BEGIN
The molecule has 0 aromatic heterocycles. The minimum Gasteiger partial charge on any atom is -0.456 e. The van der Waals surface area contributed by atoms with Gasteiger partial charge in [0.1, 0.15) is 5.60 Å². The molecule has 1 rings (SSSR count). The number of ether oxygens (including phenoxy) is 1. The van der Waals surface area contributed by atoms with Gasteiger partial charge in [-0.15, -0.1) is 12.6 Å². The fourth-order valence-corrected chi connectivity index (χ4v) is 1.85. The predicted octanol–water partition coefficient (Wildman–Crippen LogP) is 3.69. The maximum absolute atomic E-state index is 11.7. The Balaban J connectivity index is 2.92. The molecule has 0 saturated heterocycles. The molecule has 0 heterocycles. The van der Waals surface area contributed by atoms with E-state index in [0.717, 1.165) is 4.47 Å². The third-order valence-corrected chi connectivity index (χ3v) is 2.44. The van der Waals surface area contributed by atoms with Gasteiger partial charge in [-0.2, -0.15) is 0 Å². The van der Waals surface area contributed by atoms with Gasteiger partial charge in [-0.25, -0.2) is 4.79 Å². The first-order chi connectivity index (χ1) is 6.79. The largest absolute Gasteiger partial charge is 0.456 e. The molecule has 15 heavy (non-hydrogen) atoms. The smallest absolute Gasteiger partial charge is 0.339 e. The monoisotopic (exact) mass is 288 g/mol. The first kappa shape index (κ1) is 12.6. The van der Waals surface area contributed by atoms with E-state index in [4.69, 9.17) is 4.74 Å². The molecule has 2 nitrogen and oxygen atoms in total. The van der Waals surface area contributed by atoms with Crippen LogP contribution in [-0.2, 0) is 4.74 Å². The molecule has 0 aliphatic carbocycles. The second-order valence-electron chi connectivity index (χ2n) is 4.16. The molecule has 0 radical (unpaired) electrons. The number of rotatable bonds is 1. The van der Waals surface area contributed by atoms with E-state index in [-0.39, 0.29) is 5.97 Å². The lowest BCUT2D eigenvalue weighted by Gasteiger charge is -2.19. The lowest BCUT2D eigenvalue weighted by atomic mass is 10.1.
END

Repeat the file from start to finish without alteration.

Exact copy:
The molecule has 0 aromatic heterocycles. The minimum Gasteiger partial charge on any atom is -0.456 e. The van der Waals surface area contributed by atoms with Gasteiger partial charge in [0.1, 0.15) is 5.60 Å². The molecule has 1 rings (SSSR count). The number of ether oxygens (including phenoxy) is 1. The van der Waals surface area contributed by atoms with Gasteiger partial charge in [-0.15, -0.1) is 12.6 Å². The fourth-order valence-corrected chi connectivity index (χ4v) is 1.85. The predicted octanol–water partition coefficient (Wildman–Crippen LogP) is 3.69. The maximum absolute atomic E-state index is 11.7. The Balaban J connectivity index is 2.92. The molecule has 0 saturated heterocycles. The molecule has 0 heterocycles. The van der Waals surface area contributed by atoms with E-state index in [0.717, 1.165) is 4.47 Å². The third-order valence-corrected chi connectivity index (χ3v) is 2.44. The van der Waals surface area contributed by atoms with Gasteiger partial charge in [-0.2, -0.15) is 0 Å². The van der Waals surface area contributed by atoms with Gasteiger partial charge in [-0.25, -0.2) is 4.79 Å². The first-order chi connectivity index (χ1) is 6.79. The largest absolute Gasteiger partial charge is 0.456 e. The molecule has 15 heavy (non-hydrogen) atoms. The smallest absolute Gasteiger partial charge is 0.339 e. The monoisotopic (exact) mass is 288 g/mol. The first kappa shape index (κ1) is 12.6. The van der Waals surface area contributed by atoms with E-state index in [4.69, 9.17) is 4.74 Å². The molecule has 2 nitrogen and oxygen atoms in total. The van der Waals surface area contributed by atoms with Crippen LogP contribution in [-0.2, 0) is 4.74 Å². The molecule has 0 aliphatic carbocycles. The second-order valence-electron chi connectivity index (χ2n) is 4.16. The molecule has 0 radical (unpaired) electrons. The number of rotatable bonds is 1. The van der Waals surface area contributed by atoms with E-state index in [-0.39, 0.29) is 5.97 Å². The lowest BCUT2D eigenvalue weighted by Gasteiger charge is -2.19. The lowest BCUT2D eigenvalue weighted by atomic mass is 10.1.